First up is something I’ve spotted a couple of times before without getting round to looking it up: “The peoples of the Mediterranean began to emerge from barbarism when they learned to cultivate the olive and the vine.” Perfectly innocuous statement, indeed more or less a staple of introductions to the Mediterranean environment and the rise of classical civilisation – but nagging feeling that I can’t actually recall it in Thucydides’ Archaeology (which is the obvious place to look). (more…)

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Apologies for the lack of posts recently; partly, the usual effects of the beginning of term crossed with a series of cold/flu bugs, and partly because I’ve spent the last week as guest tweeter for the @WeTheHumanities account, attempting to demonstrate the continuing vitality of the humanities. I’m not sure what it may mean that the comments which got the greatest level of response were those focused on artisan foodstuffs, followed by complaints about the difficulty of combining domestic chores and the academic life, while carefully crafted provocations about the possible limitations of the sorts of knowledge our disciplines can produce, compared with the apparently solid and practical findings of the sciences and social sciences, apparently fell on deaf ears – or, people just didn’t want to go there.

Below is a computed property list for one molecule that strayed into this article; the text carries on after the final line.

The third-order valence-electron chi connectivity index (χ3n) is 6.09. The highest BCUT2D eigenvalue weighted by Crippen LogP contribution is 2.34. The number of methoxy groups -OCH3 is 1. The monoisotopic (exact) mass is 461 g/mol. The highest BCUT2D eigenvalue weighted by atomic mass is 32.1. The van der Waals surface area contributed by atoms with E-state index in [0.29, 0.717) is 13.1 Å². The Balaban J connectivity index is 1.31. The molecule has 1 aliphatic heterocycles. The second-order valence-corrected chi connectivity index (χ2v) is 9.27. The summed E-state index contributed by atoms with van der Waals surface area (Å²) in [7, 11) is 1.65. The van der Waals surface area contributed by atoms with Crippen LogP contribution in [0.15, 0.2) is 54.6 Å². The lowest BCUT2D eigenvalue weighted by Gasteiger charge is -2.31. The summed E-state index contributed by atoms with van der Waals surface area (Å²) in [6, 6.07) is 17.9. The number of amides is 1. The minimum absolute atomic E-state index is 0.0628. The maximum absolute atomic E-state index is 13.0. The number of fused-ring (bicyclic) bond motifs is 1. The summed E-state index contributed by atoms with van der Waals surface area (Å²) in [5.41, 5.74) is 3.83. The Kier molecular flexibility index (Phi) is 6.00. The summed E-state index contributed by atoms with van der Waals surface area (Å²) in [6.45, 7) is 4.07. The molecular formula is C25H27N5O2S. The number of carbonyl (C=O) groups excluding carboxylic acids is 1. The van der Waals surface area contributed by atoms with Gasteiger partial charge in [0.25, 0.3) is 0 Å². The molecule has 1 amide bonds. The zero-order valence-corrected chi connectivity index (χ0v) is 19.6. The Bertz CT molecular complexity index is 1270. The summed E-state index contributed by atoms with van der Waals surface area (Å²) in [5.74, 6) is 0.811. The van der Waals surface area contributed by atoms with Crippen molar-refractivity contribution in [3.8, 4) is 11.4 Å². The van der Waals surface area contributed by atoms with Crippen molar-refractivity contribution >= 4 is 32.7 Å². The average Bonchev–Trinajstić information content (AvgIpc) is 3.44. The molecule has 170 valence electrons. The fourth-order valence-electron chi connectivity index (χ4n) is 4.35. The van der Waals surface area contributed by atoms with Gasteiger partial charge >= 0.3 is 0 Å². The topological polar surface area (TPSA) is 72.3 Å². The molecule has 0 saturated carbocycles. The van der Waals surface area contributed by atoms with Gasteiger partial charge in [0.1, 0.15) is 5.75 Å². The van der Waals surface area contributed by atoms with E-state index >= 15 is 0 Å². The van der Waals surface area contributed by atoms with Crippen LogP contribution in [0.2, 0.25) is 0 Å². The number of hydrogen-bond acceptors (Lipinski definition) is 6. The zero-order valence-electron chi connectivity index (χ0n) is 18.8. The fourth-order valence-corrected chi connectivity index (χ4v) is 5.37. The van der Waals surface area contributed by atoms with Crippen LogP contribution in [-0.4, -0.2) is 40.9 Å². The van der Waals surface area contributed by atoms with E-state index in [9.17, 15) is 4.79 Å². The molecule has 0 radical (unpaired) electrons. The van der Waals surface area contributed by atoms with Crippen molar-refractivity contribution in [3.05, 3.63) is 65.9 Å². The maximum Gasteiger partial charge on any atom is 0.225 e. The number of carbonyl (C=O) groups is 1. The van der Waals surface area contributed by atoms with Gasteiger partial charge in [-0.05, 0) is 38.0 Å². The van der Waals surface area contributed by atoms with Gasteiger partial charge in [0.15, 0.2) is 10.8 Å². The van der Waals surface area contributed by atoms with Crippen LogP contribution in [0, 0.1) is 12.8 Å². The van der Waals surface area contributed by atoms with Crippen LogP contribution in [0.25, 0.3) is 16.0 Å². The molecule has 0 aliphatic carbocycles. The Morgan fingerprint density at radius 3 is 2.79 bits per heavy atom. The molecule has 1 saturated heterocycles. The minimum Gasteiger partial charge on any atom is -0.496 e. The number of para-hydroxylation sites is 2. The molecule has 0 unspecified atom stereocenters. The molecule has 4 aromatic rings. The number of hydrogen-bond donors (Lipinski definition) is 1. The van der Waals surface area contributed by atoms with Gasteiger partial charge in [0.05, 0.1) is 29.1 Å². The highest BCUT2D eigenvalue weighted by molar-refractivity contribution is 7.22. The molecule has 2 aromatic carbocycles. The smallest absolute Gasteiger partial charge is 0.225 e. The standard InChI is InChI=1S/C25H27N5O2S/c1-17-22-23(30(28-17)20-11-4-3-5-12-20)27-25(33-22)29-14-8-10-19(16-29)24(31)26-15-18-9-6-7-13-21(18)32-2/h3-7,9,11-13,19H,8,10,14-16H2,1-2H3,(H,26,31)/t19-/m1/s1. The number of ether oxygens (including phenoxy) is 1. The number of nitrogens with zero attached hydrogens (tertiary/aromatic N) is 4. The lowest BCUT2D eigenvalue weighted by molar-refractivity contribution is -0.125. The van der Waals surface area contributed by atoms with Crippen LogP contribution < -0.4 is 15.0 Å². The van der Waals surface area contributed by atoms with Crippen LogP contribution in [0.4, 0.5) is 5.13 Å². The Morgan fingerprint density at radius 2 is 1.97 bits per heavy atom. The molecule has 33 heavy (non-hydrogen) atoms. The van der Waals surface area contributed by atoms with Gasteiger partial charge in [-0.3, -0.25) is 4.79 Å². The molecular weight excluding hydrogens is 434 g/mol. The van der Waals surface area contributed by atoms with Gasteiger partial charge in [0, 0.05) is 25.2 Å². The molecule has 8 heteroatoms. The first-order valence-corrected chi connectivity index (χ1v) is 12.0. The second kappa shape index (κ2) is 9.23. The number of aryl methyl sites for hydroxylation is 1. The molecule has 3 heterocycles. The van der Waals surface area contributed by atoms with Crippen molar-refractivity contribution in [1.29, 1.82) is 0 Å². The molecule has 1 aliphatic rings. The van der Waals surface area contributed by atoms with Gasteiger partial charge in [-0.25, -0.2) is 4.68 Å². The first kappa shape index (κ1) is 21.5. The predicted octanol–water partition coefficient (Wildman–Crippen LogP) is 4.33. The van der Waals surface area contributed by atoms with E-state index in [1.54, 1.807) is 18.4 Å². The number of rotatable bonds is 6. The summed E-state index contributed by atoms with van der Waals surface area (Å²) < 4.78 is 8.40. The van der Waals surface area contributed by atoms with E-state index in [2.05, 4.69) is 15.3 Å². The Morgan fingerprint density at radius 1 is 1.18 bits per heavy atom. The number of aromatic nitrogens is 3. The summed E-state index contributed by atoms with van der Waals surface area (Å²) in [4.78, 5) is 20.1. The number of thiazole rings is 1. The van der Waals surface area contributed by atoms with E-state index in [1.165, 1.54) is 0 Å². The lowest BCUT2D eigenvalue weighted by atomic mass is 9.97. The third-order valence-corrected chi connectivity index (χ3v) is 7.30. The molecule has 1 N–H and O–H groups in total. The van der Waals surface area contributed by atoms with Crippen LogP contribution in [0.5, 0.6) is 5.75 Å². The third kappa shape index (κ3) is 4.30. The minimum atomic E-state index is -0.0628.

Still, I benefitted from thinking through some of these issues, and I’m delighted to announce that I’ve developed a completely new approach to the ‘impact’ of my Thucydides research. This is an area that has often made me feel rather uneasy (more…)

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Just to prove that Australians don’t remotely have a monopoly on invoking Thucydides in the antipodes – and one would scarcely expect that they should, given they share with other former British dominions a common inheritance (however differently problematic) of Old World classical interests and (perhaps more pertinent) a common association with Thucydides, the Aegean and war through the Dardanelles Campaign in WWI, hence a tendency to quote the Funeral Oration on public war monuments – I’ve just been pointed towards an interesting paper by Vangelis Vitalis, currently New Zealand’s ambassador to the European Union and NATO (and a few other places): Thucydides, the Peloponnesian War and Small State Foreign Policy in the 21st Century: Lessons for New Zealand, originally given as a lecture to the Centre for Defence and Strategic Studies in Canberra in 2011.